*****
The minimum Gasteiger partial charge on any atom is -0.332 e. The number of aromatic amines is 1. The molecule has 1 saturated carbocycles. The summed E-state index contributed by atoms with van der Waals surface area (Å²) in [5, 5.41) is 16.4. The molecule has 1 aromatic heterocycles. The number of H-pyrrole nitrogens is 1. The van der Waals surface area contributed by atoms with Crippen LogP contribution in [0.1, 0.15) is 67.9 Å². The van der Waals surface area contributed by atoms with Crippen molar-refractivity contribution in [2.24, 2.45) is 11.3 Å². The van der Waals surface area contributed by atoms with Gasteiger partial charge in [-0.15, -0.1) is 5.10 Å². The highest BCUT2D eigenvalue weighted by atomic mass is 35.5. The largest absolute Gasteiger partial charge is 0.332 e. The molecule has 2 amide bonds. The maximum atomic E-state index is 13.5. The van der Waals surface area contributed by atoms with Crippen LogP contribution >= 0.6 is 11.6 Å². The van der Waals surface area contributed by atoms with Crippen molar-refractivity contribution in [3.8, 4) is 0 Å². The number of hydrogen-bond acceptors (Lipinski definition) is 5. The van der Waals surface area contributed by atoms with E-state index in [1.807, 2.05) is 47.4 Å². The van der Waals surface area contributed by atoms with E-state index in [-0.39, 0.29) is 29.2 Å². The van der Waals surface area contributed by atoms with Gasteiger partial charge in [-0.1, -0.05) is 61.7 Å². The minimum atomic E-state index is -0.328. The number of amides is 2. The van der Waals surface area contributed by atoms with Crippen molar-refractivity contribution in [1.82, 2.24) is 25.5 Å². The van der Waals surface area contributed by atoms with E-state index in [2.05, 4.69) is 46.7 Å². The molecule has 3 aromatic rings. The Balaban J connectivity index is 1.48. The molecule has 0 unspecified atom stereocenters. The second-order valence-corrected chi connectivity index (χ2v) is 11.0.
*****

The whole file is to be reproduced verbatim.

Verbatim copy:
The minimum Gasteiger partial charge on any atom is -0.332 e. The number of aromatic amines is 1. The molecule has 1 saturated carbocycles. The summed E-state index contributed by atoms with van der Waals surface area (Å²) in [5, 5.41) is 16.4. The molecule has 1 aromatic heterocycles. The number of H-pyrrole nitrogens is 1. The van der Waals surface area contributed by atoms with Crippen LogP contribution in [0.1, 0.15) is 67.9 Å². The van der Waals surface area contributed by atoms with Crippen molar-refractivity contribution in [2.24, 2.45) is 11.3 Å². The van der Waals surface area contributed by atoms with Gasteiger partial charge in [-0.15, -0.1) is 5.10 Å². The highest BCUT2D eigenvalue weighted by atomic mass is 35.5. The largest absolute Gasteiger partial charge is 0.332 e. The molecule has 2 amide bonds. The maximum atomic E-state index is 13.5. The van der Waals surface area contributed by atoms with Crippen LogP contribution >= 0.6 is 11.6 Å². The van der Waals surface area contributed by atoms with Crippen molar-refractivity contribution in [3.8, 4) is 0 Å². The number of hydrogen-bond acceptors (Lipinski definition) is 5. The van der Waals surface area contributed by atoms with E-state index in [1.807, 2.05) is 47.4 Å². The van der Waals surface area contributed by atoms with E-state index in [-0.39, 0.29) is 29.2 Å². The van der Waals surface area contributed by atoms with Gasteiger partial charge in [-0.1, -0.05) is 61.7 Å². The minimum atomic E-state index is -0.328. The number of amides is 2. The van der Waals surface area contributed by atoms with Crippen molar-refractivity contribution in [1.82, 2.24) is 25.5 Å². The van der Waals surface area contributed by atoms with E-state index in [2.05, 4.69) is 46.7 Å². The molecule has 3 aromatic rings. The Balaban J connectivity index is 1.48. The molecule has 0 unspecified atom stereocenters. The second-order valence-corrected chi connectivity index (χ2v) is 11.0.